Blueberry and Lime Macarons

blueberry and lime Macarons

Blueberry and Lime Macarons

I took up the reigns again this week to try to master this most bothersome of bakes. Over the past couple of years I have tried, mostly rather unsuccessfully to make French macarons.

Every so often I become inspired, bake a few disastrous batches, then swear never to make them again.

This time it was going to be different. I was going to take a more investigative approach, try to understand the processes and understand where I was going wrong.

I failed the first couple of batches, my batter was just too wet. I think I had over beaten it.

Also, I read that ‘ageing’ the egg whites can help, I hadn’t done that.

I usually bake on a whim and ageing egg whites requires far too much pre-thought so I cheated and microwaved the whites for a few seconds to warm them through a bit.

Worked a charm!

Blueberry and Lime Macarons | Vagabond Baking

Anna Olson recommends using meringue powder when beating the whites, so I added it {I happened to have some sachets of it from decorating cookies with royal icing} . She also says only to whip them to soft peaks but the mixture was just too thin so I ended up beating them to just-stiff peaks.

I felt I was over-mixing by adding the colour at the end so I switched to adding it after whipping the egg whites, letting the colour mix in as I folded in the almonds and icing sugar. This seemed to work much better too. Other than these changes, I never altered my measured ingredients.

There is a bit of a trick to getting the batter to the right consistency. Once the dry ingredients have been gently folded into the batter, the batter needs then to be very gently ‘mashed’ or pressed up the sides of the mixing bowl with the spatula to lessen the volume. This is apparently termed as ‘macaronage‘. Oo la la!

You do this until the batter begins to leave a trail that almost melts back into the rest of the batter when the spatula is lifted out, but no more. Mix it any further and it won’t hold its shape at all.

Blueberry Macarons

Suffice to say I ended up with rather a lot of egg yolks to use up after all this experimenting, I made creme patissiere {there is no more perfect way of using up egg yolks!} and a jar of blueberry and lime curd.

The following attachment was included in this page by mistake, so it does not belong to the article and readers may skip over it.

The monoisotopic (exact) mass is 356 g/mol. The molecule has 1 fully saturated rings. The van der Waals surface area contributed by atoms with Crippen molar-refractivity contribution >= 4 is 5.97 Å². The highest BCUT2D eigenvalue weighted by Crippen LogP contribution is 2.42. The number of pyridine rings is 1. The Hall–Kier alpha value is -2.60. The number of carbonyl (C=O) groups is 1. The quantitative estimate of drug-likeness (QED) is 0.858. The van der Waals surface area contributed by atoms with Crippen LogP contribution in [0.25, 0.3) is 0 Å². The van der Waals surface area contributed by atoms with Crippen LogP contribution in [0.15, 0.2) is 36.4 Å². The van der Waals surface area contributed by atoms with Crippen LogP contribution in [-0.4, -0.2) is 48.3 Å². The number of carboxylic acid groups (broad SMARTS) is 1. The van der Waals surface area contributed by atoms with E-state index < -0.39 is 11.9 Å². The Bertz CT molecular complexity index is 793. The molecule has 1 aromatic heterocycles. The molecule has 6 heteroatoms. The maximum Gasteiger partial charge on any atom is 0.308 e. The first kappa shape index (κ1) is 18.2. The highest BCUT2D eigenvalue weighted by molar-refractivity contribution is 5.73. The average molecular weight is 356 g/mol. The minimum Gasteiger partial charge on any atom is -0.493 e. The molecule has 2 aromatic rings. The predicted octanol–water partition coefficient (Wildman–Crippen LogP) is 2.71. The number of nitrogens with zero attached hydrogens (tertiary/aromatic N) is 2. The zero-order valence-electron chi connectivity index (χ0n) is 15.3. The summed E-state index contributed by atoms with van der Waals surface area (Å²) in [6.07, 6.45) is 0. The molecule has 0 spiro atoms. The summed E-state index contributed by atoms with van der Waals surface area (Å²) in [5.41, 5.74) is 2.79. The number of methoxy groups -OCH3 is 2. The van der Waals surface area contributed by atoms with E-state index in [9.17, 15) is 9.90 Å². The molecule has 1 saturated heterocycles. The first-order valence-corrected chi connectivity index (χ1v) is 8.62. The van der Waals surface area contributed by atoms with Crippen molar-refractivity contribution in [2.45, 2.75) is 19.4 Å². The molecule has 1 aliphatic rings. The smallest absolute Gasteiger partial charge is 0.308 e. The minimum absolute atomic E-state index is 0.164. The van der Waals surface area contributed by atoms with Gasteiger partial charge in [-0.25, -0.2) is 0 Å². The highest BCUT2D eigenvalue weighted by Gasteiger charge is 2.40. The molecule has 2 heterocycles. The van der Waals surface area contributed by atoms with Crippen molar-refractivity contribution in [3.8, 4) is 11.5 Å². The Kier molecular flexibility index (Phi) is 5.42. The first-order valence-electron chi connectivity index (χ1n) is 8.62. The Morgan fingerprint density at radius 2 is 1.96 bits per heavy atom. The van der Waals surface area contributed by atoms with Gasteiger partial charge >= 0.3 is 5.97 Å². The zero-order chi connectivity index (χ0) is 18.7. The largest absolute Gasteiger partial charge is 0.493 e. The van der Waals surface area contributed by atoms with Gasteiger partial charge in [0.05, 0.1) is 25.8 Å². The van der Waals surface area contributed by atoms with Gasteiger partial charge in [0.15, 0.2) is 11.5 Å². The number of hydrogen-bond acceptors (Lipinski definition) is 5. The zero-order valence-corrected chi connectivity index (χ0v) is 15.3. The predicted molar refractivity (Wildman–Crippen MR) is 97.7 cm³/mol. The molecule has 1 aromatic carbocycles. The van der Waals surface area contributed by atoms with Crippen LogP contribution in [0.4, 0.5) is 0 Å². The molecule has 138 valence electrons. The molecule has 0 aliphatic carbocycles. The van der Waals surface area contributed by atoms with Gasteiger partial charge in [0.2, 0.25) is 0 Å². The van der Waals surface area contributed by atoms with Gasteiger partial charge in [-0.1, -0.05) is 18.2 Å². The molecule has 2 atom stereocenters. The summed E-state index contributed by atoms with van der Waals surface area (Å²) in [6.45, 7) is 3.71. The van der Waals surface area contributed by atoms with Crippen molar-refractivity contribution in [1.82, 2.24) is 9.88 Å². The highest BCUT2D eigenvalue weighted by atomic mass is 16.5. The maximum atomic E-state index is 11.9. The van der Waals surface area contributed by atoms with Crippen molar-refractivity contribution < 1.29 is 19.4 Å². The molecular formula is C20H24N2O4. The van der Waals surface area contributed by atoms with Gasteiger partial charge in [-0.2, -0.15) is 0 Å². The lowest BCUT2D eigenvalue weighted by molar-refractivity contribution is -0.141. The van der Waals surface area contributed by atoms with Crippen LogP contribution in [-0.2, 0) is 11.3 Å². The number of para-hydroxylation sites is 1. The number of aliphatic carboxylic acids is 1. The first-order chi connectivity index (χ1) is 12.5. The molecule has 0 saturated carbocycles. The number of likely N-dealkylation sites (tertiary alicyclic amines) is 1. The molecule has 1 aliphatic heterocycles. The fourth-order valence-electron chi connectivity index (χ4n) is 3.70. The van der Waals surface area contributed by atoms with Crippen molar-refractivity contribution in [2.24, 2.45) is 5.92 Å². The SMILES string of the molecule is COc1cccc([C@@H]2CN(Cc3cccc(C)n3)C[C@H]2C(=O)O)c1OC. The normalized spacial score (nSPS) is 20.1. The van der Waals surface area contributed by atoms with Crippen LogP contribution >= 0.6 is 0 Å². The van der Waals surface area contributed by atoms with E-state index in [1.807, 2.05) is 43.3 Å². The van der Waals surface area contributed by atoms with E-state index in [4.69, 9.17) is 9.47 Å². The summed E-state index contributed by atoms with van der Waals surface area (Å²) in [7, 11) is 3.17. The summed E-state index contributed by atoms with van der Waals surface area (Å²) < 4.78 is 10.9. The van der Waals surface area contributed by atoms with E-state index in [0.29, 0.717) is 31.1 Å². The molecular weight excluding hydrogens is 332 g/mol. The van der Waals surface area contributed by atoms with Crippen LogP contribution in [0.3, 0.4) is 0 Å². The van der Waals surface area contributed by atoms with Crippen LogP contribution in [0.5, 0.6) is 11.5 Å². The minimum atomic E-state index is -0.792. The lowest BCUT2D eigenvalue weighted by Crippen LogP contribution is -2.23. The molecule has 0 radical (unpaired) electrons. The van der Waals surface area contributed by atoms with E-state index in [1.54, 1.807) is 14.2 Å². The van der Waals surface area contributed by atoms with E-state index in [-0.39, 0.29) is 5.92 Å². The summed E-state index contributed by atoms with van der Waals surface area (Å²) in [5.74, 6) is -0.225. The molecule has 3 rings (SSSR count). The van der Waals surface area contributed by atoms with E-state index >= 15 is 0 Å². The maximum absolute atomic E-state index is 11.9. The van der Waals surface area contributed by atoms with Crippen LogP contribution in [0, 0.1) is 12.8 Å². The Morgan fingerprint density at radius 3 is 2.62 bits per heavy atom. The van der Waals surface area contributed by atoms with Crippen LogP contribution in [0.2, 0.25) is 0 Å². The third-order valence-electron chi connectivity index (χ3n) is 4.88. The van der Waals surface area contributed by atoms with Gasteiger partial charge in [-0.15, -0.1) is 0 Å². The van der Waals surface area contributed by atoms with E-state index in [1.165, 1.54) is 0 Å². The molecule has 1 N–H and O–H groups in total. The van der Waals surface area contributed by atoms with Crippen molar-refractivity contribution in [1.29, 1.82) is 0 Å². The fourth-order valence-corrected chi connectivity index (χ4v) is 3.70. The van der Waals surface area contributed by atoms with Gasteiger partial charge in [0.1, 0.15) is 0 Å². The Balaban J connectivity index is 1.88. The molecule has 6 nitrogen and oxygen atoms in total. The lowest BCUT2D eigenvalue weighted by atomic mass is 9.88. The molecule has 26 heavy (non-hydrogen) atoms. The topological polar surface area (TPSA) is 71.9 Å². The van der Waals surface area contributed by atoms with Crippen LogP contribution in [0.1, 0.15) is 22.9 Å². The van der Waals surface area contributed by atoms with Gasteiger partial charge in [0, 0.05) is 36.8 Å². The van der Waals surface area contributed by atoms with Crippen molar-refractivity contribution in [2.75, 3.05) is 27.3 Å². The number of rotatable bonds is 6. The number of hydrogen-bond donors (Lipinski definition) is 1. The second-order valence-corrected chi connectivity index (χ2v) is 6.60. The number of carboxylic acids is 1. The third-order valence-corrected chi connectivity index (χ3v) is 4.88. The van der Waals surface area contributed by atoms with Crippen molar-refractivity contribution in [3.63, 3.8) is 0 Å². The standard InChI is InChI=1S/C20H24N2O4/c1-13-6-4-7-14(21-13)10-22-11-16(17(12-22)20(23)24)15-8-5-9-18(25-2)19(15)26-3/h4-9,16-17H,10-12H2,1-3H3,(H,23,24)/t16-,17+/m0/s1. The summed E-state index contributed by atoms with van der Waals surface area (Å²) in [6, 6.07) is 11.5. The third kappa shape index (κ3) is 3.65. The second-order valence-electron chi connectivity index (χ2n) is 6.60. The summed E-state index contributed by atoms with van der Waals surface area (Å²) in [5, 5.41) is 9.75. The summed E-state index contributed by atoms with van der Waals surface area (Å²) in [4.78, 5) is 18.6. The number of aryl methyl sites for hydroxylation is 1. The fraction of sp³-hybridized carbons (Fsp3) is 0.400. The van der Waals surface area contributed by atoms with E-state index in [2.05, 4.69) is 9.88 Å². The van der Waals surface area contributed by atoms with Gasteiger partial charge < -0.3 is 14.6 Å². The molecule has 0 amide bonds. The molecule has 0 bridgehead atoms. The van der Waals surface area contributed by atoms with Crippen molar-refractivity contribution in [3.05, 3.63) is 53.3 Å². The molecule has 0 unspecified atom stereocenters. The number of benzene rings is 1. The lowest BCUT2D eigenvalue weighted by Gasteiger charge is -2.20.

The curd ended up being the filling to these babies. I’m a little addicted to making curds at the moment, this one is just a slight variation to the blueberry curd that filled the madeleines.

Blueberry and Lime Macarons | Vagabond Baking

Plain Macarons, coloured purple

makes around 28 depending on the size

two baking sheets lined with parchment

Begin by weighing out the ground almonds, weigh it out after you have sifted it to remove any larger grains. Now combine it with the icing sugar and whizz it up in a food processor, or in my case a mini chopper in batches, to get it as finely ground as you can. Set to one side.

*Cheat* To ‘age’ the egg whites, place them in a bowl and microwave them for 20 seconds on medium power. Now put them into a clean, grease-free mixing bowl and add the meringue powder. Use an electric beater to whisk them to frothy peaks. Once the egg whites look good and voluminous add the granulated sugar a spoonful at a time, whisking well between each. The egg whites should now start to look glossy and smooth. Continue whisking to stiff peak stage but no more.

Now ditch the electric mixer and switch to a spatula. Add the almond extract and a colourful blob of the food colouring gel. Be brave, the colour softens during the baking process. Give it a one or two stirs to begin to work the colour in then sift over half the icing sugar/almond mixture. Use the spatula to gently fold the dry ingredients in. As you do this the colour will continue to spread into the batter.

Sift in the rest of the icing sugar/almond mixture and continue carefully folding it in. As soon as no dry ingredients are visible change your technique. Now gently press the batter up the side of the bowl to reduce the volume. The batter will begin to look smoother.

To test if the batter is the correct consistency, lift the spatula up and watch to see how the trail of batter running off it falls onto the batter in the bowl. It should leave a soft trail that takes five or six seconds to ‘melt’ back into the batter. If it just sits on top, it’s not ready yet. If you overdo this process, the batter can become too thin. The macarons need to be able to hold their shape when you pipe them out.

Fit a piping bag with a 1cm plain nozzle and fill with the macaron batter. Put a dab of the batter on the corner of each baking sheet to ‘glue’ down the parchment to make piping out easier. Pipe 3 cm wide blobs of the batter on the lined baking sheets, leaving a little space between each. I piped mine free-hand but you could use a template to make them more precise.

Now drop the baking sheets sharply onto the work surface a few times to knock out any air bubbles and to level them, they should settle into fairly smooth discs. Leave the macarons to form a skin for anything up to a couple of hours, it depends on the temperature and humidity of the room.

Set the oven to 140 C / gas 1 / 280 F

When the macarons have formed a skin you will be able to gently touch them and they will not be sticky at all. Pop them into the preheated oven. Set the timer for 10 minutes. After the ten minutes the macarons should have risen and have their characteristic ‘feet’ or frill. Switch the baking sheets over, to ensure an even bake, then continue cooking them for a further 8 to 10 minutes.

Blueberry Macarons

Keep your eye on them, if any of them start to catch turn the heat down a little. To test if they are ready, they should be firm on their frilly bases, i.e. no movement. If they appear sturdy try lifting one. When they are ready they should lift off the parchment and have a smooth base. Try a few to, depending on the oven, some will cook quicker than others.